Rind0eisch, CAM continues to permeate our lives in popularity, prevalence, and
necessity. Moreover, the future of health care will need to warmly embrace provisions
for CAM services across all disciplines. Public curiosity and demand for CAM will only
increase, so as medical providers, our knowledge and integration must stay ahead of the
game to satisfy the needs of patients. On almost a daily basis, it continues to astonish
me how many of my patients initially reject a prescription for a standard drug only to
ask for a suitable herbal or vitamin alternative to treat their acute and chronic
This second installment of Primary Care Clinics in O ce Practice dedicated to CAM
explores alternative therapies related to speci7c organ system–based diseases and
chronic conditions, which is truly a unique collection of reviews. The issue concludes
with an integrative medicine approach to chronic pain and musculoskeletal disorders.
As primary care clinicians treat increasingly greater numbers of patients a: icted with
chronic pain issues (think: How many chronic pain specialists are readily available in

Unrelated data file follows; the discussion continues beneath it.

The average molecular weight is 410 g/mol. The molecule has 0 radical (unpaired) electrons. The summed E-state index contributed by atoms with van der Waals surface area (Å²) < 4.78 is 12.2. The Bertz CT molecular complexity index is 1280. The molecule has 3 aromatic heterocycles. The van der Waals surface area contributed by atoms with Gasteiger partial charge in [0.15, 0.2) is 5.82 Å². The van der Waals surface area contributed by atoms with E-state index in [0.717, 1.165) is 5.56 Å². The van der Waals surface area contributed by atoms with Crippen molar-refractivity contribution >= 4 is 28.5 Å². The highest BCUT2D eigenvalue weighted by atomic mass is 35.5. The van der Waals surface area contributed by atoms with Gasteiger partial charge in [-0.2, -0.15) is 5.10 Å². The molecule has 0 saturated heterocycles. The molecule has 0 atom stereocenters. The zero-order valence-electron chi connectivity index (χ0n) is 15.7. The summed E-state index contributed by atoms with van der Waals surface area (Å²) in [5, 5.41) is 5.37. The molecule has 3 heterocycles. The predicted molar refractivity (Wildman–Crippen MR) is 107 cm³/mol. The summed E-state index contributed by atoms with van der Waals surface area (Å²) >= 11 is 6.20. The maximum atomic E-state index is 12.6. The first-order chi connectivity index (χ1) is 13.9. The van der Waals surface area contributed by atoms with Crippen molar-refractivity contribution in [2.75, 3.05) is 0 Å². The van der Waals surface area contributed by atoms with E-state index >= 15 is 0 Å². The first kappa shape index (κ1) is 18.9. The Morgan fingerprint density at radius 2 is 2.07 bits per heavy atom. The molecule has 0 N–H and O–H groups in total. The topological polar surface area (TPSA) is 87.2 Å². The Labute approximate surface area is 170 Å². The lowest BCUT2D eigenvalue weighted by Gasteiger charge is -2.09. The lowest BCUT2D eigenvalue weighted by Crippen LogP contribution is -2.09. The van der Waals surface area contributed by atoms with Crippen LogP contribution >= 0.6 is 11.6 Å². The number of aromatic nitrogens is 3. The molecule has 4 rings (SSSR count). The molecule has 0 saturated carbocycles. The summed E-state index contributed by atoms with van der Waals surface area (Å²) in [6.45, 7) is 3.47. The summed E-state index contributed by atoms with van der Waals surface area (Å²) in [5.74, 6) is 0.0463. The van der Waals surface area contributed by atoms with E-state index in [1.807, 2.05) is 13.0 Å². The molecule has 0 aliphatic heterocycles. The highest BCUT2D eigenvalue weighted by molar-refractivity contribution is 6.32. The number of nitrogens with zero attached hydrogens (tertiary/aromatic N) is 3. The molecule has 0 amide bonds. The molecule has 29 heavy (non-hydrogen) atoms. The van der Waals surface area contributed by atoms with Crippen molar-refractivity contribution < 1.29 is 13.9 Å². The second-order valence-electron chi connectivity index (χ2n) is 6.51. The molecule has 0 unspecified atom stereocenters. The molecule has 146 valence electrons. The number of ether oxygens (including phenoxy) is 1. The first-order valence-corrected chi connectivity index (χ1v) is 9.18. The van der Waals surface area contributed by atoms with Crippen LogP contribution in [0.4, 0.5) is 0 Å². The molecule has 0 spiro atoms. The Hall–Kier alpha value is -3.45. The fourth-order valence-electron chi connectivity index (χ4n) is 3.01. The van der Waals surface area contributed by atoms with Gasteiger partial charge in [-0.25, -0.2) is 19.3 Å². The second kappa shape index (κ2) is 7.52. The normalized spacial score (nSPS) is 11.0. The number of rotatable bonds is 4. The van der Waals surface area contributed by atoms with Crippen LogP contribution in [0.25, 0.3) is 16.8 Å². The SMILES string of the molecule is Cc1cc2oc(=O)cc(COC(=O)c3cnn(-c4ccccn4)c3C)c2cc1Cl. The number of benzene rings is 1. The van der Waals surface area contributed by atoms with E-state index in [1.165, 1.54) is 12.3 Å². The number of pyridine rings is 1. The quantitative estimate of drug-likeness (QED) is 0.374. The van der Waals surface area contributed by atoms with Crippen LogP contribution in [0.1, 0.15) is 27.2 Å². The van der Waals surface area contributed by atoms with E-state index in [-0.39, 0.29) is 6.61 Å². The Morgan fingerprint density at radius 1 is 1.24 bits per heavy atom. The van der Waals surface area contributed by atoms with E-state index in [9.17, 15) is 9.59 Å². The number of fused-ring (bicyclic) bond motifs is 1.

your referral network?), and as we grow more skeptical about engaging in chronic
opioid management, alternative options must be explored and trialed to prove e cacy.The greatest challenge here may be through enlightening patients that
non–narcoticbased options exist and motivating them to engage in self-directed exercise programs,
such as yoga.
Similarly, not only are CAM options for pulmonary, gastrointestinal, and
dermatologic conditions growing in availability but also patients are learning to ask for
them by name. This trend only makes us, as clinicians, look unprepared, unless we have
suitable references readily available during patient encounters. The widespread
acceptance and use of probiotics for the treatment of various gastrointestinal disorders,
including irritable bowel disease, is a prime example of this trend, which has become a
billion dollar industry. Lastly, the relationship between CAM and the prevention of
cardiometabolic syndrome cannot be denied. Guidelines for appropriate nutrition as
well as nutritional supplementation are often numerous and con0icting. Important
questions, including, “What eCect does coenzyme Q10 have on statin therapy?” and
“What can chromium and magnesium supplementation do to improve outcomes in
diabetes mellitus?” have the potential to have an impact on daily clinical care.
I oCer my collective gratitude to Dr Roger Zoorob and Dr Vincent Morelli for
recruiting talented authors to create a natural complement to the March issue on CAM
integration into primary care. I 7nd this volume to be a unique arrangement of
practical reviews that primary care clinicians can rely on in their daily practices to